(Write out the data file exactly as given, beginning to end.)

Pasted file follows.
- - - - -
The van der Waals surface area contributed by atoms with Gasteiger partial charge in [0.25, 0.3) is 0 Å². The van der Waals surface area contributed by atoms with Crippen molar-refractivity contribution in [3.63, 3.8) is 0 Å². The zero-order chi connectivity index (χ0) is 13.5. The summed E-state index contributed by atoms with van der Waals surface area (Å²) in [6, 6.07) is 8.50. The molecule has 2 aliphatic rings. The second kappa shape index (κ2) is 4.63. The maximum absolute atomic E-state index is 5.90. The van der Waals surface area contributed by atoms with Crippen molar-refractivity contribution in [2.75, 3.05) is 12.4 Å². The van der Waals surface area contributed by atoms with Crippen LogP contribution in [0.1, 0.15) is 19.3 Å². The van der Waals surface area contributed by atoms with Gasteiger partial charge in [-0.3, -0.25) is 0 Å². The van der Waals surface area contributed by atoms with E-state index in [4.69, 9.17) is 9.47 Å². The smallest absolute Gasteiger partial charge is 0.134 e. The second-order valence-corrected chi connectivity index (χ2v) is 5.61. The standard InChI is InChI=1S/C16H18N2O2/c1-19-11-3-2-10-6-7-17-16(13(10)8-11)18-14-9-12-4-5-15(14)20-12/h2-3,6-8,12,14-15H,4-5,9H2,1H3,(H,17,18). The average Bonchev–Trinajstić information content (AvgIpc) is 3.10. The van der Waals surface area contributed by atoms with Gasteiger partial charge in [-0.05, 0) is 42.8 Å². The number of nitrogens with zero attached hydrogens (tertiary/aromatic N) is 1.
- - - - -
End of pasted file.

The van der Waals surface area contributed by atoms with Gasteiger partial charge in [0.25, 0.3) is 0 Å². The van der Waals surface area contributed by atoms with Crippen molar-refractivity contribution in [3.63, 3.8) is 0 Å². The zero-order chi connectivity index (χ0) is 13.5. The summed E-state index contributed by atoms with van der Waals surface area (Å²) in [6, 6.07) is 8.50. The molecule has 2 aliphatic rings. The second kappa shape index (κ2) is 4.63. The maximum absolute atomic E-state index is 5.90. The van der Waals surface area contributed by atoms with Crippen molar-refractivity contribution in [2.75, 3.05) is 12.4 Å². The van der Waals surface area contributed by atoms with Crippen LogP contribution in [0.1, 0.15) is 19.3 Å². The van der Waals surface area contributed by atoms with Gasteiger partial charge in [-0.3, -0.25) is 0 Å². The van der Waals surface area contributed by atoms with E-state index in [4.69, 9.17) is 9.47 Å². The smallest absolute Gasteiger partial charge is 0.134 e. The second-order valence-corrected chi connectivity index (χ2v) is 5.61. The standard InChI is InChI=1S/C16H18N2O2/c1-19-11-3-2-10-6-7-17-16(13(10)8-11)18-14-9-12-4-5-15(14)20-12/h2-3,6-8,12,14-15H,4-5,9H2,1H3,(H,17,18). The average Bonchev–Trinajstić information content (AvgIpc) is 3.10. The van der Waals surface area contributed by atoms with Gasteiger partial charge in [-0.05, 0) is 42.8 Å². The number of nitrogens with zero attached hydrogens (tertiary/aromatic N) is 1.